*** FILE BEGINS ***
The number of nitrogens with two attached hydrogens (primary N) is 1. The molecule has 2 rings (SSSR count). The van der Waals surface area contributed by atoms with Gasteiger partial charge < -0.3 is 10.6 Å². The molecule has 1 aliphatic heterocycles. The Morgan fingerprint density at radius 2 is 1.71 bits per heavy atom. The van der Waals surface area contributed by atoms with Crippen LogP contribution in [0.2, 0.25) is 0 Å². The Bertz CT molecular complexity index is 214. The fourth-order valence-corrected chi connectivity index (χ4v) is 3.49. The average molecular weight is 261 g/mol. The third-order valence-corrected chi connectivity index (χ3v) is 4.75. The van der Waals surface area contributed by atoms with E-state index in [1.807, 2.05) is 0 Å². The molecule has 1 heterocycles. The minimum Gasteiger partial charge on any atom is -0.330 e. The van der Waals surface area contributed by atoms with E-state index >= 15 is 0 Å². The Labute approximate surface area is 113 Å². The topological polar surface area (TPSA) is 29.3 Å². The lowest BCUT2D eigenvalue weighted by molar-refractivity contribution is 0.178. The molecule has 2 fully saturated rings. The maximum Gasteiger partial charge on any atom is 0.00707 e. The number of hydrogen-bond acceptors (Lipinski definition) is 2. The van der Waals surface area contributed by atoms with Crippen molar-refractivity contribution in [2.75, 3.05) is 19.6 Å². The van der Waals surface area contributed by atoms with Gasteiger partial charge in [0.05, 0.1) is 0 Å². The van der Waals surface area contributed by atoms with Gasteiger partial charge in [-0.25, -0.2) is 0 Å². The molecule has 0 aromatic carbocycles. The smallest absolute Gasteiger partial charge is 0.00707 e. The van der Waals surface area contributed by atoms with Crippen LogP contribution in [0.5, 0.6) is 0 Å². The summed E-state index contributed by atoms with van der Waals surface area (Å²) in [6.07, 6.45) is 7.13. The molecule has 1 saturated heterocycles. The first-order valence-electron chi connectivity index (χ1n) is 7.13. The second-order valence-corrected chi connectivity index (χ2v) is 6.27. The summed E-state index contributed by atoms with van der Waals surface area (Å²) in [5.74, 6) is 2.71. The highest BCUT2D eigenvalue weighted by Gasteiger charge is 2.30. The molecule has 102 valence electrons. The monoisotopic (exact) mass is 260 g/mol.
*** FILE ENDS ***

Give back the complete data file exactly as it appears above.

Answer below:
The number of nitrogens with two attached hydrogens (primary N) is 1. The molecule has 2 rings (SSSR count). The van der Waals surface area contributed by atoms with Gasteiger partial charge < -0.3 is 10.6 Å². The molecule has 1 aliphatic heterocycles. The Morgan fingerprint density at radius 2 is 1.71 bits per heavy atom. The van der Waals surface area contributed by atoms with Crippen LogP contribution in [0.2, 0.25) is 0 Å². The Bertz CT molecular complexity index is 214. The fourth-order valence-corrected chi connectivity index (χ4v) is 3.49. The average molecular weight is 261 g/mol. The third-order valence-corrected chi connectivity index (χ3v) is 4.75. The van der Waals surface area contributed by atoms with E-state index in [1.807, 2.05) is 0 Å². The molecule has 1 heterocycles. The minimum Gasteiger partial charge on any atom is -0.330 e. The van der Waals surface area contributed by atoms with E-state index >= 15 is 0 Å². The Labute approximate surface area is 113 Å². The topological polar surface area (TPSA) is 29.3 Å². The lowest BCUT2D eigenvalue weighted by molar-refractivity contribution is 0.178. The molecule has 2 fully saturated rings. The maximum Gasteiger partial charge on any atom is 0.00707 e. The number of hydrogen-bond acceptors (Lipinski definition) is 2. The van der Waals surface area contributed by atoms with Crippen molar-refractivity contribution in [2.75, 3.05) is 19.6 Å². The van der Waals surface area contributed by atoms with Gasteiger partial charge in [0.05, 0.1) is 0 Å². The van der Waals surface area contributed by atoms with Gasteiger partial charge in [-0.25, -0.2) is 0 Å². The molecule has 0 aromatic carbocycles. The smallest absolute Gasteiger partial charge is 0.00707 e. The van der Waals surface area contributed by atoms with Crippen LogP contribution in [0.5, 0.6) is 0 Å². The summed E-state index contributed by atoms with van der Waals surface area (Å²) in [6.07, 6.45) is 7.13. The molecule has 1 saturated heterocycles. The first-order valence-electron chi connectivity index (χ1n) is 7.13. The second-order valence-corrected chi connectivity index (χ2v) is 6.27. The summed E-state index contributed by atoms with van der Waals surface area (Å²) in [5.74, 6) is 2.71. The highest BCUT2D eigenvalue weighted by Gasteiger charge is 2.30. The molecule has 102 valence electrons. The monoisotopic (exact) mass is 260 g/mol.